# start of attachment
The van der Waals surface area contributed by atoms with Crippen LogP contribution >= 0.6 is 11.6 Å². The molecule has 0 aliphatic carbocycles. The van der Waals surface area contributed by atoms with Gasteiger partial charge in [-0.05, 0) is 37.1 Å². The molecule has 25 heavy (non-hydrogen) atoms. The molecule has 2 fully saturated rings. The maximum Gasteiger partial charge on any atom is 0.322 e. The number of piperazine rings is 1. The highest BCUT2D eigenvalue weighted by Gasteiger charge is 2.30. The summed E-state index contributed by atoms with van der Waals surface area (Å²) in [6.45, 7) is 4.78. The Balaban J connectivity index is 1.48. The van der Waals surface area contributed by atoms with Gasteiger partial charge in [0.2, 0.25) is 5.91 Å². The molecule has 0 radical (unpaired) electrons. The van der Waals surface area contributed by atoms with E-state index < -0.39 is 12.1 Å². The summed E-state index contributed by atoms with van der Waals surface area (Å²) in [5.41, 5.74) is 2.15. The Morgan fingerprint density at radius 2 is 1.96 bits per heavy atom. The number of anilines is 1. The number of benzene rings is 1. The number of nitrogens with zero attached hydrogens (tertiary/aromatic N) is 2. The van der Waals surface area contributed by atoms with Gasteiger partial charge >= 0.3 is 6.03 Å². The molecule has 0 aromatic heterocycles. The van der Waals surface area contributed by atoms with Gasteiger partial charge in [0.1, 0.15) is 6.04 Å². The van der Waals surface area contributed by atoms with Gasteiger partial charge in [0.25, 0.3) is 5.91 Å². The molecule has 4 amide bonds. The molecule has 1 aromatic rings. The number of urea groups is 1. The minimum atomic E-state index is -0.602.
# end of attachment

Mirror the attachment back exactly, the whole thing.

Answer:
The van der Waals surface area contributed by atoms with Crippen LogP contribution >= 0.6 is 11.6 Å². The molecule has 0 aliphatic carbocycles. The van der Waals surface area contributed by atoms with Gasteiger partial charge in [-0.05, 0) is 37.1 Å². The molecule has 25 heavy (non-hydrogen) atoms. The molecule has 2 fully saturated rings. The maximum Gasteiger partial charge on any atom is 0.322 e. The number of piperazine rings is 1. The highest BCUT2D eigenvalue weighted by Gasteiger charge is 2.30. The summed E-state index contributed by atoms with van der Waals surface area (Å²) in [6.45, 7) is 4.78. The Balaban J connectivity index is 1.48. The van der Waals surface area contributed by atoms with Gasteiger partial charge in [0.2, 0.25) is 5.91 Å². The molecule has 0 radical (unpaired) electrons. The van der Waals surface area contributed by atoms with E-state index < -0.39 is 12.1 Å². The summed E-state index contributed by atoms with van der Waals surface area (Å²) in [5.41, 5.74) is 2.15. The Morgan fingerprint density at radius 2 is 1.96 bits per heavy atom. The number of anilines is 1. The number of benzene rings is 1. The number of nitrogens with zero attached hydrogens (tertiary/aromatic N) is 2. The van der Waals surface area contributed by atoms with Gasteiger partial charge >= 0.3 is 6.03 Å². The molecule has 0 aromatic heterocycles. The van der Waals surface area contributed by atoms with Gasteiger partial charge in [0.1, 0.15) is 6.04 Å². The van der Waals surface area contributed by atoms with Gasteiger partial charge in [0.25, 0.3) is 5.91 Å². The molecule has 4 amide bonds. The molecule has 1 aromatic rings. The number of urea groups is 1. The minimum atomic E-state index is -0.602.